Religion Magazine

the Mayor Who Refuses to Be a Tadpole

By Gldmeier @gldmeier

In what might be considered a strange announcement, Mayor of Netanya Miriam Fireberg said she refuses to be a tadpole.
the mayor who refuses to be a tadpole
Not too long ago the Academy of the Hebrew Language introduced some new words into the Hebrew language, as it does on occasion. One of those words was a feminized version of an existing word. The word for head, rosh, was adjusted for women to roshat - the usage being in the word for mayor or prime minister - instead of having a woman be called "rosh ir" or rosh memshala", a woman could, or maybe should, be called "roshat ir" or "roshat memshala".
the mayor who refuses to be a tadpole Fireberg protests the new title, and even did so when she was introduced as "roshet ir Netanya" before her speech at an academic institution in Netanya. Fireberg said "I am not a roshat, not a roshan, but a rosh ir". A roshan is a tadpole. Later, on radio, Fireberg said again that she disapproves of the new words - she is just a rosh ir she said - "what is a roshat? I am not a tadpole." Fireberg said she should be called "rosh ir" and that's it, or she could be called Giveret Rosh Ir - Ms. Mayor, but she is not a rosha, a tadpole or a frog.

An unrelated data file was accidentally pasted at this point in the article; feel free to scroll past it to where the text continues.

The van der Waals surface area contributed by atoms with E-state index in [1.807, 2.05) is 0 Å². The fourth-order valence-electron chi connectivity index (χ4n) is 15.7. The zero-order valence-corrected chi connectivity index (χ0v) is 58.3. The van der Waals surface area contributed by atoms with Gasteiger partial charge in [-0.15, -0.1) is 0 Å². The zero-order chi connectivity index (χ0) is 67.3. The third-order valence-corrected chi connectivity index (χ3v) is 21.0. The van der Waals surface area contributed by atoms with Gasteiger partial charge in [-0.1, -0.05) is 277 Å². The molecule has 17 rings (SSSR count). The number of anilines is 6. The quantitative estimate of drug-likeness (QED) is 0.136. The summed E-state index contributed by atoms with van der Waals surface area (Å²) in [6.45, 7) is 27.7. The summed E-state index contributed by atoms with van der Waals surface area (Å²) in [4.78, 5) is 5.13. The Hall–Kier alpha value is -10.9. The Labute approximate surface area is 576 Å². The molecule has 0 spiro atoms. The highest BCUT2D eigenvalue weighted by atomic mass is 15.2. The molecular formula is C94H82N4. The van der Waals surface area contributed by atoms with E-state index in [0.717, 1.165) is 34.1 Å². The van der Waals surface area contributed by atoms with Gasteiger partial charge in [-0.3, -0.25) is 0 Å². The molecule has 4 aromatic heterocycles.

I just thought it was funny that Fireberg is protesting the similarity of the new title for its similarity to the word for tadpole. But she even has support for Dr. Avshalom Kor - probably the most famous linguist in Israel and the foremost expert on the Hebrew language and grammar.
the mayor who refuses to be a tadpole
Kor said Fireberg is really right - the word is not correct or necessary. The Academy created it due to social needs and wants, and they based it on a single source in Tanakh where the word "rosh" was feminized, but the reality is that the noun rosh does not have a feminine form - the word rosh is used in both male and female forms.
source: Ynet

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